The author complains that ‘laws passed in six states in little more than a year, ban abortions at the 20th week after conception, based on the theory that the fetus can feel pain at that point… Since Nebraska passed the first 20-week limit last year, Idaho, Indiana, Kansas, Oklahoma and, this month, Alabama have followed. A similar law has advanced in the Iowa legislature, and anti-abortion campaigners have vowed to promote such laws in more states next year.’

No wonder the pro-choice lobby here is so keen to keep the argument on upper limits here focused on neonatal viability and away from 4D ultrasound and fetal pain.

It was striking that today the Chairman of Council Hamish Meldrum and the Chairman of the ethics committee Tony Calland both opposed the motion to provide better legal protection at the threshold of viability - and that Calland said the debate was all about viability (I have already critiqued the BMA briefing paper on this motion and given the arguments in its support)

As Bertrand Russell once said, ‘A fisherman once told me that fish had neither sense nor sensation but how he knew this he could not tell me’.

I wonder, does that tell us something about the propensity of UK gynaecologists and BMA leaders to cherry pick their scientific advisors on fetal sentience?

BMA rejects request to reconsider its position on presumed consent for organ donation – bad decision!

The British Medical Association today (Tuesday 28 June) rejected a motion calling it to reconsider its position on presumed consent for organ donation. This has happened just as the Welsh Assembly has announced it is introducing a bill to legalise presumed consent. The BMA supports presumed consent but Welsh doctors were trying to get it to rethink its position for both practical and ethical reasons. I believe these doctors were right and that the BMA has made a bad decision.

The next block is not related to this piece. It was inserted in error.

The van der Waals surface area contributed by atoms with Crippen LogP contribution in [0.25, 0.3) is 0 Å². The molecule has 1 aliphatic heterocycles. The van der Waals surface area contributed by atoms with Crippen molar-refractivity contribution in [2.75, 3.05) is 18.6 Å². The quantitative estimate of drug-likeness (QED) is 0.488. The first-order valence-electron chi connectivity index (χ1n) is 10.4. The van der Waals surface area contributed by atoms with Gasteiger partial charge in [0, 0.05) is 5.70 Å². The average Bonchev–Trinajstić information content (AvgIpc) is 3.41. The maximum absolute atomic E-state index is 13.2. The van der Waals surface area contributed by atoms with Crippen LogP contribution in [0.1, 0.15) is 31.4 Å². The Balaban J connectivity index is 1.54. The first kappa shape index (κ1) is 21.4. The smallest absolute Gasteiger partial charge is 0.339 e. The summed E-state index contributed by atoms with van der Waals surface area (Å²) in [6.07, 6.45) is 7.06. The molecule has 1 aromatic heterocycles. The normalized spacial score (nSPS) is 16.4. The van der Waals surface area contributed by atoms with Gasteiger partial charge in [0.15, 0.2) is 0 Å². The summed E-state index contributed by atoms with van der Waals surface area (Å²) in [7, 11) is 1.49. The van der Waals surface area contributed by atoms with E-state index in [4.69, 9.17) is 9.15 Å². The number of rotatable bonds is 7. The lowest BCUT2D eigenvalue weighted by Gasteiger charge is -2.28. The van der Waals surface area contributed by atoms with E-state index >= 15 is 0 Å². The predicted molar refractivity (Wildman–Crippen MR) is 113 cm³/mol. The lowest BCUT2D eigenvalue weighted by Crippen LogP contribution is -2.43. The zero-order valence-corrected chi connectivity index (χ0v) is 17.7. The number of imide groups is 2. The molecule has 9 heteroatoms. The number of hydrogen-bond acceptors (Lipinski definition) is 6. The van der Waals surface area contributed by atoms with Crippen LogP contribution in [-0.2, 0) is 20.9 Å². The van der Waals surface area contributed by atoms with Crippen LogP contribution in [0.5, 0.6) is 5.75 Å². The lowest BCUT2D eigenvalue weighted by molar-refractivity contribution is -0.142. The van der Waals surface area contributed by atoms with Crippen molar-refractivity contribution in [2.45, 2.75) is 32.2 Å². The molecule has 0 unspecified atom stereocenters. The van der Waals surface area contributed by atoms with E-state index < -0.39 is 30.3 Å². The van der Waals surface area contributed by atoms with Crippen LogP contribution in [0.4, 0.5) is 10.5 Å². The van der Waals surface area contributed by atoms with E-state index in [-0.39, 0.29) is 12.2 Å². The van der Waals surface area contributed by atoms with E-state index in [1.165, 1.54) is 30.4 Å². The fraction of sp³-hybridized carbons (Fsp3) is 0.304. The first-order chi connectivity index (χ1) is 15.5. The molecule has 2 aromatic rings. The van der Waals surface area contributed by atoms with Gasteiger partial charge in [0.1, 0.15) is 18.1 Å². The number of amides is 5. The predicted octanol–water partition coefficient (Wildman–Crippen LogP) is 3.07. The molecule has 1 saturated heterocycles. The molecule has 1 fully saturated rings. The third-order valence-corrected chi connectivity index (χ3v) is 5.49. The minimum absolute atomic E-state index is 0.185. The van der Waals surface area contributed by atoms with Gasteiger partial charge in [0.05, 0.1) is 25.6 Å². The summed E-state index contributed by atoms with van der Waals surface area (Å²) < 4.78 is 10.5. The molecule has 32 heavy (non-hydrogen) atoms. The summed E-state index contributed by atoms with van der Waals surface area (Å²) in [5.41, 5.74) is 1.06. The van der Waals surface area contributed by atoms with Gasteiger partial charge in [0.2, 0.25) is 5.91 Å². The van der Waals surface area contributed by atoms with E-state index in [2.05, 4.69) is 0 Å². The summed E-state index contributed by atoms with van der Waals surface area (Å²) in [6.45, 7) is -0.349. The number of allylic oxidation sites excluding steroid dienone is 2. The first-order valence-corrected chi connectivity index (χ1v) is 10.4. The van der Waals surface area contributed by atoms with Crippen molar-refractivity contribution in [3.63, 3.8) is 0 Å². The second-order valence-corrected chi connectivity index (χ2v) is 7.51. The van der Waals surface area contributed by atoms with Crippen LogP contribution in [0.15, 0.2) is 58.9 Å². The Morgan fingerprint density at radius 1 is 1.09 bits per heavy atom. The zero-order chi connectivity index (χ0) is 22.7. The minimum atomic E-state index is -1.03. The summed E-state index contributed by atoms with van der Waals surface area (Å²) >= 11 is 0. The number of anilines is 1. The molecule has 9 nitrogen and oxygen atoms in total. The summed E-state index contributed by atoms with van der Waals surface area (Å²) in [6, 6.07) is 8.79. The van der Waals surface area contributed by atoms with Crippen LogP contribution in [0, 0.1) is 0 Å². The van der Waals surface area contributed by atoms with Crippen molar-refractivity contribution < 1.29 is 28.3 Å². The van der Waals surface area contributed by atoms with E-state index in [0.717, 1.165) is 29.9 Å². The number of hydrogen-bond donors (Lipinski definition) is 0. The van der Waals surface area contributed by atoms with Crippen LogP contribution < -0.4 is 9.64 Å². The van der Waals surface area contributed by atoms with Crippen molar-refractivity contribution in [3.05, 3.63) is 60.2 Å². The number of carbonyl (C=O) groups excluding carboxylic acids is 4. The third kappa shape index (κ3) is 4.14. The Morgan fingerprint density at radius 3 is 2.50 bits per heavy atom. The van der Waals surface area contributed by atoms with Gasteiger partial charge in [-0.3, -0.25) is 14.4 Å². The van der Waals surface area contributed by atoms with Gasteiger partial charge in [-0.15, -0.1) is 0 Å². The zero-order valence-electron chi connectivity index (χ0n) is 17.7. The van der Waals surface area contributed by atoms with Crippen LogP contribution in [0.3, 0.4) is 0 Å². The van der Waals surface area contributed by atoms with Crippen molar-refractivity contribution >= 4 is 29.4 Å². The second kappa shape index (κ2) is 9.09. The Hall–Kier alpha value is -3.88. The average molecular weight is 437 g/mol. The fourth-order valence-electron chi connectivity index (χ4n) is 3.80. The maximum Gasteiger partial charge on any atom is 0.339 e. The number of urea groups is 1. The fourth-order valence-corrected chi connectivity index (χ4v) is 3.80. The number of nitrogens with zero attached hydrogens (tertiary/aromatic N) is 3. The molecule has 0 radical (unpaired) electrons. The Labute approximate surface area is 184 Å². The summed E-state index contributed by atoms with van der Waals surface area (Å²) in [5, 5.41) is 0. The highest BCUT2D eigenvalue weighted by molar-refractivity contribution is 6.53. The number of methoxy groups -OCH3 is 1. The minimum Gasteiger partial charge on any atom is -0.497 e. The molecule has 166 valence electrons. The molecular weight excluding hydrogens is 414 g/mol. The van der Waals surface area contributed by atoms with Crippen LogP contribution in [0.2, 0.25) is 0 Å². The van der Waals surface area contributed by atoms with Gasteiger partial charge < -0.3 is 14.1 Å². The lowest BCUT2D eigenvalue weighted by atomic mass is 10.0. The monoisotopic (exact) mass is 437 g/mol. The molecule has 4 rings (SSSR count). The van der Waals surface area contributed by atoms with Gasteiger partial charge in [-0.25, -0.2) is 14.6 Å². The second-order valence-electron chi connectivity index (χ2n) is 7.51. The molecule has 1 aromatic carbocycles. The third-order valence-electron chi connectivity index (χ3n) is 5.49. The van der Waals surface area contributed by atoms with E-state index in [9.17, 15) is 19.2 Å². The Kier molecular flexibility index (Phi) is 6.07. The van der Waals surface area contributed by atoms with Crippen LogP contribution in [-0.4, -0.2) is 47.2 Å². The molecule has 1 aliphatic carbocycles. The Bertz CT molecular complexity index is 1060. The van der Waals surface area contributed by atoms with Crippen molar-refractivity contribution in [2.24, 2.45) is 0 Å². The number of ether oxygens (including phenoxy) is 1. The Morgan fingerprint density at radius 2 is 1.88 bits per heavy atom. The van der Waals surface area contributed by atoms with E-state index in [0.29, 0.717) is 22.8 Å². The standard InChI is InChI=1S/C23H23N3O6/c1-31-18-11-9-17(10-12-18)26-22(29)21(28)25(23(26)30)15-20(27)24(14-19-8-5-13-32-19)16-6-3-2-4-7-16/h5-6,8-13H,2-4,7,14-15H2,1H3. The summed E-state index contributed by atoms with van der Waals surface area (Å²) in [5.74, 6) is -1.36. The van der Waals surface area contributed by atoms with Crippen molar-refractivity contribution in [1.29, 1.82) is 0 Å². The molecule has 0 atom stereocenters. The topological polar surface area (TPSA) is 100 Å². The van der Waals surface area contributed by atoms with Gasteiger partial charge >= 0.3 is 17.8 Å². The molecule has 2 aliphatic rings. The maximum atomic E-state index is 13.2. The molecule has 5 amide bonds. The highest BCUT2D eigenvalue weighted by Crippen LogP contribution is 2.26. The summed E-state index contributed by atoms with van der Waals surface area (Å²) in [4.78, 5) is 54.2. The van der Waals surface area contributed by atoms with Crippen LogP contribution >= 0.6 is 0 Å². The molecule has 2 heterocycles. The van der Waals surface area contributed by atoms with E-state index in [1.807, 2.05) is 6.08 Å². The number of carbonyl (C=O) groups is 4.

In the UK, the law regarding removal of organs from people after their death is set out in the Human Tissue Act 2004, covering England, Wales and Northern Ireland, and the Human Tissue (Scotland) Act 2006.

Both Human Tissue Acts state that if a person has, while alive and competent, given consent for some or all of their organs or tissue to be donated following his or her death (by joining the NHS Organ Donor Register or by other means, such as discussing their wishes with those closest to them), then that consent is sufficient for the donation to go ahead.

Once consent is established, relatives or other relevant people should be advised of the fact and encouraged to respect the deceased’s wishes. They will be treated with the utmost sensitively but advised that they have no legal right to veto or overrule them.

The Organ Donation Taskforce established a series of expert working groups to help gather evidence and advice on all these areas. The resulting report was delivered in November 2008. It recommended that the current system of opt-in be retained.

Presumed Consent (PC) for organ donation is presently utilised in 22 countries. With a PC law, all are deemed organ donors after their deaths unless they opt out of the system.

Wales aims to be the first UK country to introduce such a system.

Under the proposed ‘soft’ system of presumed consent, health professionals would still consult with families on whether they wish their relative to donate an organ after death.

The Welsh First Minister Carwyn Jones said last year that he hoped the move would increase the number of organs available for transplant.